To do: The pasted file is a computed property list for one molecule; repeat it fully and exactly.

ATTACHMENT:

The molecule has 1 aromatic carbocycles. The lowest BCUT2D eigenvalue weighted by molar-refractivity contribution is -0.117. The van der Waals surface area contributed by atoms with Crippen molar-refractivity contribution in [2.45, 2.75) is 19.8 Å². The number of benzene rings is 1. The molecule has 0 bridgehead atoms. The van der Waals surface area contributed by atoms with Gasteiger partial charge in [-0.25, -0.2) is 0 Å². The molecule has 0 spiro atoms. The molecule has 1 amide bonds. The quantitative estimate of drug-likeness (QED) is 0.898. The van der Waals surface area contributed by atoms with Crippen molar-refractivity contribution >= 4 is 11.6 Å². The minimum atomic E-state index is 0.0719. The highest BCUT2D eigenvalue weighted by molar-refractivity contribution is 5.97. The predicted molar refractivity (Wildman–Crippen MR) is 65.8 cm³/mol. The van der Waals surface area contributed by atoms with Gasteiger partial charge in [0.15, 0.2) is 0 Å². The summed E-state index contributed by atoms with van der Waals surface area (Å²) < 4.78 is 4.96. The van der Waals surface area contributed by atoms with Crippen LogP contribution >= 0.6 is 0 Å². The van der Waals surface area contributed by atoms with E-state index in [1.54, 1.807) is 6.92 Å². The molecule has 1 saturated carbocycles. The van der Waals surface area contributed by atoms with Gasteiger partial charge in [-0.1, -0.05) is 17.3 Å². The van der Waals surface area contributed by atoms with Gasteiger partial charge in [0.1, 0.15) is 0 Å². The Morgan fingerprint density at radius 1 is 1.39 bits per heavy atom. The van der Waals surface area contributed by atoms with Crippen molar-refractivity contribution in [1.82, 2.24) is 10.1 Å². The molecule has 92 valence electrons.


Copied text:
The molecule has 1 aromatic carbocycles. The lowest BCUT2D eigenvalue weighted by molar-refractivity contribution is -0.117. The van der Waals surface area contributed by atoms with Crippen molar-refractivity contribution in [2.45, 2.75) is 19.8 Å². The number of benzene rings is 1. The molecule has 0 bridgehead atoms. The van der Waals surface area contributed by atoms with Gasteiger partial charge in [-0.25, -0.2) is 0 Å². The molecule has 0 spiro atoms. The molecule has 1 amide bonds. The quantitative estimate of drug-likeness (QED) is 0.898. The van der Waals surface area contributed by atoms with Crippen molar-refractivity contribution >= 4 is 11.6 Å². The minimum atomic E-state index is 0.0719. The highest BCUT2D eigenvalue weighted by molar-refractivity contribution is 5.97. The predicted molar refractivity (Wildman–Crippen MR) is 65.8 cm³/mol. The van der Waals surface area contributed by atoms with Gasteiger partial charge in [0.15, 0.2) is 0 Å². The summed E-state index contributed by atoms with van der Waals surface area (Å²) < 4.78 is 4.96. The van der Waals surface area contributed by atoms with Crippen LogP contribution >= 0.6 is 0 Å². The van der Waals surface area contributed by atoms with E-state index in [1.54, 1.807) is 6.92 Å². The molecule has 1 saturated carbocycles. The van der Waals surface area contributed by atoms with Gasteiger partial charge in [-0.1, -0.05) is 17.3 Å². The van der Waals surface area contributed by atoms with Gasteiger partial charge in [0.1, 0.15) is 0 Å². The Morgan fingerprint density at radius 1 is 1.39 bits per heavy atom. The van der Waals surface area contributed by atoms with Crippen molar-refractivity contribution in [1.82, 2.24) is 10.1 Å². The molecule has 92 valence electrons.